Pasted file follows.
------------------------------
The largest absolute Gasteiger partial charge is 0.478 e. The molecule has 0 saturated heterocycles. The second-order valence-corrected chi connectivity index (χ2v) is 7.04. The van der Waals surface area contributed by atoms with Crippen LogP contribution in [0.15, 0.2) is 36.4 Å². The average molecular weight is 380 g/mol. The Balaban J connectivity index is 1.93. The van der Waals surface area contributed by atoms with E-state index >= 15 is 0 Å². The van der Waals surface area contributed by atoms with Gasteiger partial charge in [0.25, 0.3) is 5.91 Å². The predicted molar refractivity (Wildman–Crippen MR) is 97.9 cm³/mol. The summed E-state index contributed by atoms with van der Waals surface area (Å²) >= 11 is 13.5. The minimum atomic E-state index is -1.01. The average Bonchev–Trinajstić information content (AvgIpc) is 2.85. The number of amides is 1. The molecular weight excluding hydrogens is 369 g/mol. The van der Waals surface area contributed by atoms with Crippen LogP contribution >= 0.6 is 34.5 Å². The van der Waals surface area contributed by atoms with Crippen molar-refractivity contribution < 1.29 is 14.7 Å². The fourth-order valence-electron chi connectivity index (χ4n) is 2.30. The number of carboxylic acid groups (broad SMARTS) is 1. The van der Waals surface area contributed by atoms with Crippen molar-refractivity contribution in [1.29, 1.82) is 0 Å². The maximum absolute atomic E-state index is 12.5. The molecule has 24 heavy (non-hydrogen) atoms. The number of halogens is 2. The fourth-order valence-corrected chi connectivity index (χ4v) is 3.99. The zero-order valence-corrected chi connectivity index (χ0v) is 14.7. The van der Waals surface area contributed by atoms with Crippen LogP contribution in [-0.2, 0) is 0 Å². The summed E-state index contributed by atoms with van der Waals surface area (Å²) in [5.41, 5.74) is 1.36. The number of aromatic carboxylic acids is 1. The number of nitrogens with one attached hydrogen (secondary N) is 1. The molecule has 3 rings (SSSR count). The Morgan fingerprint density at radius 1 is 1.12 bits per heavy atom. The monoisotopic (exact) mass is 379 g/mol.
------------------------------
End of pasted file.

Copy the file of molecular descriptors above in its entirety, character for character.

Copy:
The largest absolute Gasteiger partial charge is 0.478 e. The molecule has 0 saturated heterocycles. The second-order valence-corrected chi connectivity index (χ2v) is 7.04. The van der Waals surface area contributed by atoms with Crippen LogP contribution in [0.15, 0.2) is 36.4 Å². The average molecular weight is 380 g/mol. The Balaban J connectivity index is 1.93. The van der Waals surface area contributed by atoms with E-state index >= 15 is 0 Å². The van der Waals surface area contributed by atoms with Gasteiger partial charge in [0.25, 0.3) is 5.91 Å². The predicted molar refractivity (Wildman–Crippen MR) is 97.9 cm³/mol. The summed E-state index contributed by atoms with van der Waals surface area (Å²) >= 11 is 13.5. The minimum atomic E-state index is -1.01. The average Bonchev–Trinajstić information content (AvgIpc) is 2.85. The number of amides is 1. The molecular weight excluding hydrogens is 369 g/mol. The van der Waals surface area contributed by atoms with Crippen LogP contribution >= 0.6 is 34.5 Å². The van der Waals surface area contributed by atoms with Crippen molar-refractivity contribution < 1.29 is 14.7 Å². The fourth-order valence-electron chi connectivity index (χ4n) is 2.30. The number of carboxylic acid groups (broad SMARTS) is 1. The van der Waals surface area contributed by atoms with Crippen molar-refractivity contribution in [1.29, 1.82) is 0 Å². The maximum absolute atomic E-state index is 12.5. The molecule has 24 heavy (non-hydrogen) atoms. The number of halogens is 2. The fourth-order valence-corrected chi connectivity index (χ4v) is 3.99. The zero-order valence-corrected chi connectivity index (χ0v) is 14.7. The van der Waals surface area contributed by atoms with Crippen LogP contribution in [-0.2, 0) is 0 Å². The summed E-state index contributed by atoms with van der Waals surface area (Å²) in [5.41, 5.74) is 1.36. The number of aromatic carboxylic acids is 1. The number of nitrogens with one attached hydrogen (secondary N) is 1. The molecule has 3 rings (SSSR count). The Morgan fingerprint density at radius 1 is 1.12 bits per heavy atom. The monoisotopic (exact) mass is 379 g/mol.